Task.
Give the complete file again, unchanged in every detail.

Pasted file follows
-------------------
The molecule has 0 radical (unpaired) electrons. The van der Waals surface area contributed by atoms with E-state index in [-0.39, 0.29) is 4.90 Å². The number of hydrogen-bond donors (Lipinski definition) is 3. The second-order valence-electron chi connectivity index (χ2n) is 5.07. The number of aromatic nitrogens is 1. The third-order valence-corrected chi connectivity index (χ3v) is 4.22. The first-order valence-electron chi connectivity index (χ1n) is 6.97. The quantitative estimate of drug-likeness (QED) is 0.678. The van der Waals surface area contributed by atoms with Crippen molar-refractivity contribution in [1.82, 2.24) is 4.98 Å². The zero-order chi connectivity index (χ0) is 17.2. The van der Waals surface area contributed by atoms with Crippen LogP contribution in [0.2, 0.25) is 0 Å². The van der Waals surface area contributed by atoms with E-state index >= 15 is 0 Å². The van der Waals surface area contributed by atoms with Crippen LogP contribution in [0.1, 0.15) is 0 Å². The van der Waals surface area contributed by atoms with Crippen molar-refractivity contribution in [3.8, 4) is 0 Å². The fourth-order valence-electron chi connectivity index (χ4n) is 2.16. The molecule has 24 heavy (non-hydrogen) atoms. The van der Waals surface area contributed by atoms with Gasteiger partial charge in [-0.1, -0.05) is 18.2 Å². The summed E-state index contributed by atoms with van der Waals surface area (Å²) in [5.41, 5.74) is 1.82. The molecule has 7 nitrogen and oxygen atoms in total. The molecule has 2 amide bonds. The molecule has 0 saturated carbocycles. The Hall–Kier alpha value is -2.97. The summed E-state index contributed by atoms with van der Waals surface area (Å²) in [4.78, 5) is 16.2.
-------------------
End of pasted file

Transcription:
The molecule has 0 radical (unpaired) electrons. The van der Waals surface area contributed by atoms with E-state index in [-0.39, 0.29) is 4.90 Å². The number of hydrogen-bond donors (Lipinski definition) is 3. The second-order valence-electron chi connectivity index (χ2n) is 5.07. The number of aromatic nitrogens is 1. The third-order valence-corrected chi connectivity index (χ3v) is 4.22. The first-order valence-electron chi connectivity index (χ1n) is 6.97. The quantitative estimate of drug-likeness (QED) is 0.678. The van der Waals surface area contributed by atoms with Crippen molar-refractivity contribution in [1.82, 2.24) is 4.98 Å². The zero-order chi connectivity index (χ0) is 17.2. The van der Waals surface area contributed by atoms with Crippen LogP contribution in [0.2, 0.25) is 0 Å². The van der Waals surface area contributed by atoms with E-state index >= 15 is 0 Å². The van der Waals surface area contributed by atoms with Crippen LogP contribution in [0.1, 0.15) is 0 Å². The van der Waals surface area contributed by atoms with Crippen molar-refractivity contribution in [3.8, 4) is 0 Å². The fourth-order valence-electron chi connectivity index (χ4n) is 2.16. The molecule has 24 heavy (non-hydrogen) atoms. The van der Waals surface area contributed by atoms with Gasteiger partial charge in [-0.1, -0.05) is 18.2 Å². The summed E-state index contributed by atoms with van der Waals surface area (Å²) in [5.41, 5.74) is 1.82. The molecule has 7 nitrogen and oxygen atoms in total. The molecule has 2 amide bonds. The molecule has 0 saturated carbocycles. The Hall–Kier alpha value is -2.97. The summed E-state index contributed by atoms with van der Waals surface area (Å²) in [4.78, 5) is 16.2.